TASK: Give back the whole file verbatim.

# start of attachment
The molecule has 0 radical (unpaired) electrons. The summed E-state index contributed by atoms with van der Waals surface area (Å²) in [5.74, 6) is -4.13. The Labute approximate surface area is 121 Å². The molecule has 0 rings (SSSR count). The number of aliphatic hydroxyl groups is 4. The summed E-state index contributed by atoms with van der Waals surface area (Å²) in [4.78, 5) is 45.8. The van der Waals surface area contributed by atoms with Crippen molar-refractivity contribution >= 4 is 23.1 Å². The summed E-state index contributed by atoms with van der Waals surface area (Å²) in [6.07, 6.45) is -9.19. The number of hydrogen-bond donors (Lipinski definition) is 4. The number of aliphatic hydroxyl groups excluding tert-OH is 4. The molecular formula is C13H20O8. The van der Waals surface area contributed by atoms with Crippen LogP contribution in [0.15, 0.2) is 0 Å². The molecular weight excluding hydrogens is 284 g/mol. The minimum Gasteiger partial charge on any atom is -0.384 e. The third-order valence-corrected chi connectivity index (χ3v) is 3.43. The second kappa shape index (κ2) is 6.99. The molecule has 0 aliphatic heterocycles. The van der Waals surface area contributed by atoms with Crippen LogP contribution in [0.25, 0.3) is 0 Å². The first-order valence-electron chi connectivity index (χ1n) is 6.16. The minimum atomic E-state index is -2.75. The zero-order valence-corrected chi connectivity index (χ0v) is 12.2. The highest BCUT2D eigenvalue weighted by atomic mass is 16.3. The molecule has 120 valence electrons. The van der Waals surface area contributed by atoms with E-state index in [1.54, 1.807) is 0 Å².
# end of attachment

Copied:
The molecule has 0 radical (unpaired) electrons. The summed E-state index contributed by atoms with van der Waals surface area (Å²) in [5.74, 6) is -4.13. The Labute approximate surface area is 121 Å². The molecule has 0 rings (SSSR count). The number of aliphatic hydroxyl groups is 4. The summed E-state index contributed by atoms with van der Waals surface area (Å²) in [4.78, 5) is 45.8. The van der Waals surface area contributed by atoms with Crippen molar-refractivity contribution >= 4 is 23.1 Å². The summed E-state index contributed by atoms with van der Waals surface area (Å²) in [6.07, 6.45) is -9.19. The number of hydrogen-bond donors (Lipinski definition) is 4. The number of aliphatic hydroxyl groups excluding tert-OH is 4. The molecular formula is C13H20O8. The van der Waals surface area contributed by atoms with Crippen LogP contribution in [0.15, 0.2) is 0 Å². The molecular weight excluding hydrogens is 284 g/mol. The minimum Gasteiger partial charge on any atom is -0.384 e. The third-order valence-corrected chi connectivity index (χ3v) is 3.43. The second kappa shape index (κ2) is 6.99. The molecule has 0 aliphatic heterocycles. The van der Waals surface area contributed by atoms with Crippen LogP contribution in [0.25, 0.3) is 0 Å². The first-order valence-electron chi connectivity index (χ1n) is 6.16. The minimum atomic E-state index is -2.75. The zero-order valence-corrected chi connectivity index (χ0v) is 12.2. The highest BCUT2D eigenvalue weighted by atomic mass is 16.3. The molecule has 120 valence electrons. The van der Waals surface area contributed by atoms with E-state index in [1.54, 1.807) is 0 Å².